A seemingly incongruous engineering feat, a tapestry woven by various disciplines, an experience in team building, all bound in unforgettable: the concrete canoe.
Sourcing Our Pumice
Sourcing our pumice aggregate and pozzolans for your competition boat is a two-step process.
1) MIX DESIGN / LAB SAMPLES: Competition teams typically start with small testing samples to zero in on the right concrete mix design. Directly order the testing samples you want to work with and get them on the way. The grades you see available to order are the typical grades (including pozzolan) requested over the years.
2) CANOE CONSTRUCTION SAND, AGGREGATE AND POZZOLAN: When you’re ready to order the pumice pozz and aggregate, send an email to our Fulfillment Center at firstname.lastname@example.org and tell us which grade(s) and how much you need. We are logistics experts: we’ll use all of our resources to get you the best freight rate. Be sure and include all of the information below in your email request.
|EMAIL REQUEST INFORMATION|
|Your Name + Team Name|
|Your Contact Information (cell and email)|
|Pumice Grade(s) wanted and Quantity of each|
|Physical Shipping Address (accessible by LTL truck)|
RECOMMENDED PUMICE GRADES
|Narrow-range graded pumice sand and small aggregate. Grade sizes: #2, #5, #7, #10, and a mine grade, 3/8x#8MN. These grades are used by teams looking for precise control of the aggregate size blend (including the fines).|
|These two aggregate mine grades are screened to grade for top size only and not dried. They include a wider range of particle sizes in the grade range, including extensive fines (sand). Grades include 3/8FinesMN and 1/8FinesMN.|
|Standard Pozz (DS325 - 25 micron APS) and UltraPozz (3 microns APS) grades.|
Order pumice aggregate and pozzolan testing samples directly from the Hess Fulfillment Center via the site Pumice Store.
Working with Pumice Concrete
Preparing and handling lighter pumice concrete is similar to handling normal-weight (heavy) concrete, with a few key differences, as detailed below.
LIGHTWEIGHT AGGREGATES NEED A POZZOLAN
It’s one of concrete science’s ironic truths: lightweight aggregates are reactive, and if used with ordinary Portland cement without the mitigating effects of a reactive pozzolan, the concrete inevitably develops a nasty ASR problem—a reaction between the high silica content in the aggregate and the alkali in the hydrated cement paste. The alkali-silica reaction forms expansive gels that generate a sort of slow-motion explosion, map-cracking and eventually destroying concrete structures from the inside out.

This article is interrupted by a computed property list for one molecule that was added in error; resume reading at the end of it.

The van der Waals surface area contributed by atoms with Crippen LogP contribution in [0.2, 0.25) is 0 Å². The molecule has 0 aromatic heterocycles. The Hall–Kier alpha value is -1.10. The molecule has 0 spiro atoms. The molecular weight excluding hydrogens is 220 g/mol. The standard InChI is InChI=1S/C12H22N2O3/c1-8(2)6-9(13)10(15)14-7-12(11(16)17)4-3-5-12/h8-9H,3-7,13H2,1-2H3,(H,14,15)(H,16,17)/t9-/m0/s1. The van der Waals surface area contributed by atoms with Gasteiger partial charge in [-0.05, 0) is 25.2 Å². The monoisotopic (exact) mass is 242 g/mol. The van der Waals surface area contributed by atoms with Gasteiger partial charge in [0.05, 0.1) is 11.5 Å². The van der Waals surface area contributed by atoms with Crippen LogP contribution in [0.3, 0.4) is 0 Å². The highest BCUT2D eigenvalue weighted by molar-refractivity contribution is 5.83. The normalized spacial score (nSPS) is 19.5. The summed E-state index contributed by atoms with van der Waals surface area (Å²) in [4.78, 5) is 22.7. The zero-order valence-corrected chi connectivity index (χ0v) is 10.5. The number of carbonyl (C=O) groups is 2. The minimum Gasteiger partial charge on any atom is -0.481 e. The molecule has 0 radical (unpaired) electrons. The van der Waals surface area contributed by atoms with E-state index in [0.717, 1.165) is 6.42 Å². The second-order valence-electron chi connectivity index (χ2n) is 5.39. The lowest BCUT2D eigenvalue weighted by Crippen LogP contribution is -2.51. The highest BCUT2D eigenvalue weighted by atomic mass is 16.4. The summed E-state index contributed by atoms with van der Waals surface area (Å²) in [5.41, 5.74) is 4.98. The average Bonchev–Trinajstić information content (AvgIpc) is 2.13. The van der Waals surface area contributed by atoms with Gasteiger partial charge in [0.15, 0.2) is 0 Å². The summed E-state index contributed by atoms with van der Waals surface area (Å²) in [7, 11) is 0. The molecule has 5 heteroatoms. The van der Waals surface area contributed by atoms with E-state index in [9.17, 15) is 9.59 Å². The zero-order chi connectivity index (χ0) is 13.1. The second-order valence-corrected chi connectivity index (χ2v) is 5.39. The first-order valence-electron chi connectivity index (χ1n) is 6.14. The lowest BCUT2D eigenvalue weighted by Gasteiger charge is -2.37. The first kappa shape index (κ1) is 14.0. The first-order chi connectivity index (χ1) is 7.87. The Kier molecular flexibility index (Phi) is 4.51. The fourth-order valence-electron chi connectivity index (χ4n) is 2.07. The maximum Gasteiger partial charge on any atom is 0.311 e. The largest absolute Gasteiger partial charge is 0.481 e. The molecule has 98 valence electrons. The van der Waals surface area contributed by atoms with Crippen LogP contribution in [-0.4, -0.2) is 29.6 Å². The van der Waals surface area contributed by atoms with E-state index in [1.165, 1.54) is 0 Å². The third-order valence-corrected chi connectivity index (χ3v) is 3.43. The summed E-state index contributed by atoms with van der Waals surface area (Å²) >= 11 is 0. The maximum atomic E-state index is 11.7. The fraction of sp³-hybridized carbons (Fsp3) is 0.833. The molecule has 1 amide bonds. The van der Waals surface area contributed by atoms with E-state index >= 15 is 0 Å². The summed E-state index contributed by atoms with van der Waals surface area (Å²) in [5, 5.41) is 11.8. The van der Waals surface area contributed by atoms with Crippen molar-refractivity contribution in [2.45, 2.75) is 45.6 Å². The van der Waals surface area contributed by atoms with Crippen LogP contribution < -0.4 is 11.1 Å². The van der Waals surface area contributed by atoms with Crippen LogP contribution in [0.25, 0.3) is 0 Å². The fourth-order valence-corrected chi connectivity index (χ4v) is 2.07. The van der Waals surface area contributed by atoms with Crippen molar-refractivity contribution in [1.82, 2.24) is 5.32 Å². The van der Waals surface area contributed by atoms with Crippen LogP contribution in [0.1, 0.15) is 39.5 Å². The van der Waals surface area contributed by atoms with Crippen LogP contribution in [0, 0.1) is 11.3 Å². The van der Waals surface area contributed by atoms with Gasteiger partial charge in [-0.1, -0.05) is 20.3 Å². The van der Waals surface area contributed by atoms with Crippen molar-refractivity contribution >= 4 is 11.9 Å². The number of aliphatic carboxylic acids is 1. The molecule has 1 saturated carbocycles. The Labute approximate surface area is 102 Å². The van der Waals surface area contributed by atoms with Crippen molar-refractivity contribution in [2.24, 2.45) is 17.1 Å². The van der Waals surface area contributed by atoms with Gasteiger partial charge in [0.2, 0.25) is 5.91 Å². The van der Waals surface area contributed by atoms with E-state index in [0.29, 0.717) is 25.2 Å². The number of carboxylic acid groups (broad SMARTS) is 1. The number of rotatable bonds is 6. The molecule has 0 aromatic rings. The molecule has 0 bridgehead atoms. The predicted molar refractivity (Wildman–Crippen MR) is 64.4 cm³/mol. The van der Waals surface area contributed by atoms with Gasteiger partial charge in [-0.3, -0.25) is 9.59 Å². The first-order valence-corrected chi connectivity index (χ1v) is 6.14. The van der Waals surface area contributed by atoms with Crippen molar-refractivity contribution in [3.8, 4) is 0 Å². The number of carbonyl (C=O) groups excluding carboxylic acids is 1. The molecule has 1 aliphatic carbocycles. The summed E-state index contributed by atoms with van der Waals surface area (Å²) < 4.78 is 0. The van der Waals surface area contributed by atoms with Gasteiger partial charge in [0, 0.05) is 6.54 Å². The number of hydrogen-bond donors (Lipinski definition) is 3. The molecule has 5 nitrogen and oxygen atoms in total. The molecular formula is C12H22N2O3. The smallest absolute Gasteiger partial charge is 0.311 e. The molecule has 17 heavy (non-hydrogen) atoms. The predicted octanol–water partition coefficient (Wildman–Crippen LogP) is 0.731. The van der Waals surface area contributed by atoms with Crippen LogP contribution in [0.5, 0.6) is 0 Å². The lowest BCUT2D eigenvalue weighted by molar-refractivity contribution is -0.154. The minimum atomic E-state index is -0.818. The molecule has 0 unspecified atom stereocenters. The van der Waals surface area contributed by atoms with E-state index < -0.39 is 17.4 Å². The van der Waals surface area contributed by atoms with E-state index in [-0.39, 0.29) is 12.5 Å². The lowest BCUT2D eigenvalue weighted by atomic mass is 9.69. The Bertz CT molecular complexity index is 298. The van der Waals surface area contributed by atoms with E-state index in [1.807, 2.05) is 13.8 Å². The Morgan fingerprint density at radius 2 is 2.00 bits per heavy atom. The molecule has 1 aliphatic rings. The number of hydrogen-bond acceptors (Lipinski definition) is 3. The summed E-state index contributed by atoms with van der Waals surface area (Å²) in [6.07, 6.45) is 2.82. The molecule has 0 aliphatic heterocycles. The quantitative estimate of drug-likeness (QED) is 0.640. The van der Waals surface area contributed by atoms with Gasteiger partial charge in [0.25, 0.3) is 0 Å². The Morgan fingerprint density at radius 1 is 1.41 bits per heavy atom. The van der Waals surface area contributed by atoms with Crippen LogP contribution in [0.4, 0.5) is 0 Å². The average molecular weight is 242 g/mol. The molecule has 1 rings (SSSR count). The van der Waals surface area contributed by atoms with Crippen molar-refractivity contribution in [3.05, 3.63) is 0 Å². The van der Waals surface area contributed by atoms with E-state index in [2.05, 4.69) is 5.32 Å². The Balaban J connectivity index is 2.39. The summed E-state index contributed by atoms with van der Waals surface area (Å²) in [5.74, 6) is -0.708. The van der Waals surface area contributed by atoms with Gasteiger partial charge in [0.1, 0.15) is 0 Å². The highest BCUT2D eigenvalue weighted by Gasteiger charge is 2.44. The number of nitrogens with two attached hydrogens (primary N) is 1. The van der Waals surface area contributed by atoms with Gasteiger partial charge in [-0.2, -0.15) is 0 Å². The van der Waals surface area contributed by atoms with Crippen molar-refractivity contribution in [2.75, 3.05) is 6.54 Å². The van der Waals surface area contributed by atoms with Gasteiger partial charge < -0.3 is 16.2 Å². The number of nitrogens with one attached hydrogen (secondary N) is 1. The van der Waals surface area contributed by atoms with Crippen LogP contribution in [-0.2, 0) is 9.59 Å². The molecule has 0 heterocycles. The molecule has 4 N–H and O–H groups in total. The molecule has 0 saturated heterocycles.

MIXING AND PLACING PUMICE CONCRETE
PREWETTING. All pumice aggregate should be uniformly prewet to reach total saturation, then be allowed to sit while excess water drains out. This will fill the internal voids of the pumice with water. As dry pumice aggregate will aggressively absorb mix water, prewetting the mix will prevent its drying before placement and slump will be uniform throughout the load, and from load to load.
SLUMP. Pumice concrete has about two inches less slump than heavy concrete for the same consistency and workability. Low-slump pumice concrete will flow when vibrated, and finishers can get on it much sooner when the slump is held to two-to-three inches.
AVOID OVERWORKING. Avoid over-vibrating or over-finishing pumice concrete. When using heavy concrete, segregation and over-finishing cause the paste to come to the top. With pumice concrete, it’s the coarse pumice particles that float to the top.
CURE. Pumice concrete is cured in the same method as is heavy concrete.
FORM REMOVAL. Form removal should be delayed for an additional 24 hours for pumice concrete. This applies especially if sharp corners are formed, as they will be softer for a few days.
ABOUT PUMICE and HESS PUMICE
Building (and Racing) Concrete Canoes
An opportunity for students to take engineering principles learned in the classroom and apply them in a challenging, curiously practical effort? Sweet! Stir in competitive components to add flavor? Even better. Heat the competition up with a prove-it race element? It’s on! Hundreds of engineering teams involving thousands of students jump into the months-long Concrete Canoe Competition every year.
A BRIEF HISTORY
Professor Clyde Kesler had an idea: class term projects involving high-strength concrete cylinders and reinforced beams lacked creative and collaborative depth...but a concrete canoe? Now that would stretch ’em out!